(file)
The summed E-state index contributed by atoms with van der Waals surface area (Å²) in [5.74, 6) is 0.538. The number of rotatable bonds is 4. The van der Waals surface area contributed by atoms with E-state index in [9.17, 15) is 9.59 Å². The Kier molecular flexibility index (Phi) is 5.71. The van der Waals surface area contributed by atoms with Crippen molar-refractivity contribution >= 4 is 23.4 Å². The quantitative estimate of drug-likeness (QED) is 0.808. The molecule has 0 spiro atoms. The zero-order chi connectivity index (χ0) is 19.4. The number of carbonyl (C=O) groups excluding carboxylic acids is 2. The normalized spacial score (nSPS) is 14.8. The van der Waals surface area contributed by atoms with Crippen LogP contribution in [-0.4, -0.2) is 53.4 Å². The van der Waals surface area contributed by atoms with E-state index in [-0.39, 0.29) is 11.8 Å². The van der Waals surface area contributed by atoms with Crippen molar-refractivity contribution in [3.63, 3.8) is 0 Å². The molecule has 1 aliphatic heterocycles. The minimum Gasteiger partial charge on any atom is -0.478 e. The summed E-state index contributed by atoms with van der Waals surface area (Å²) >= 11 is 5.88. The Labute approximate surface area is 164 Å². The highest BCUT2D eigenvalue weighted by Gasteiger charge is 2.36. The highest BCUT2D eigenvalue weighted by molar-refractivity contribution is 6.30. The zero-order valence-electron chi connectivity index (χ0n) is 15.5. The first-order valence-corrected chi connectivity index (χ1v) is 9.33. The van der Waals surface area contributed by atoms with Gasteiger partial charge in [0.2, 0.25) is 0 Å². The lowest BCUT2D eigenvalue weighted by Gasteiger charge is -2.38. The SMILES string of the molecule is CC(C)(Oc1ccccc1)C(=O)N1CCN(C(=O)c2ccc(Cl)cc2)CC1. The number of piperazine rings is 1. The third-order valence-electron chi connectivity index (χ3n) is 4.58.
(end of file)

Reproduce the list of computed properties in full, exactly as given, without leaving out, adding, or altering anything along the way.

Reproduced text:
The summed E-state index contributed by atoms with van der Waals surface area (Å²) in [5.74, 6) is 0.538. The number of rotatable bonds is 4. The van der Waals surface area contributed by atoms with E-state index in [9.17, 15) is 9.59 Å². The Kier molecular flexibility index (Phi) is 5.71. The van der Waals surface area contributed by atoms with Crippen molar-refractivity contribution >= 4 is 23.4 Å². The quantitative estimate of drug-likeness (QED) is 0.808. The molecule has 0 spiro atoms. The zero-order chi connectivity index (χ0) is 19.4. The number of carbonyl (C=O) groups excluding carboxylic acids is 2. The normalized spacial score (nSPS) is 14.8. The van der Waals surface area contributed by atoms with Crippen LogP contribution in [-0.4, -0.2) is 53.4 Å². The van der Waals surface area contributed by atoms with E-state index in [-0.39, 0.29) is 11.8 Å². The van der Waals surface area contributed by atoms with Crippen molar-refractivity contribution in [3.63, 3.8) is 0 Å². The molecule has 1 aliphatic heterocycles. The minimum Gasteiger partial charge on any atom is -0.478 e. The summed E-state index contributed by atoms with van der Waals surface area (Å²) >= 11 is 5.88. The Labute approximate surface area is 164 Å². The highest BCUT2D eigenvalue weighted by Gasteiger charge is 2.36. The highest BCUT2D eigenvalue weighted by molar-refractivity contribution is 6.30. The zero-order valence-electron chi connectivity index (χ0n) is 15.5. The first-order valence-corrected chi connectivity index (χ1v) is 9.33. The van der Waals surface area contributed by atoms with Gasteiger partial charge in [0.2, 0.25) is 0 Å². The lowest BCUT2D eigenvalue weighted by Gasteiger charge is -2.38. The SMILES string of the molecule is CC(C)(Oc1ccccc1)C(=O)N1CCN(C(=O)c2ccc(Cl)cc2)CC1. The number of piperazine rings is 1. The third-order valence-electron chi connectivity index (χ3n) is 4.58.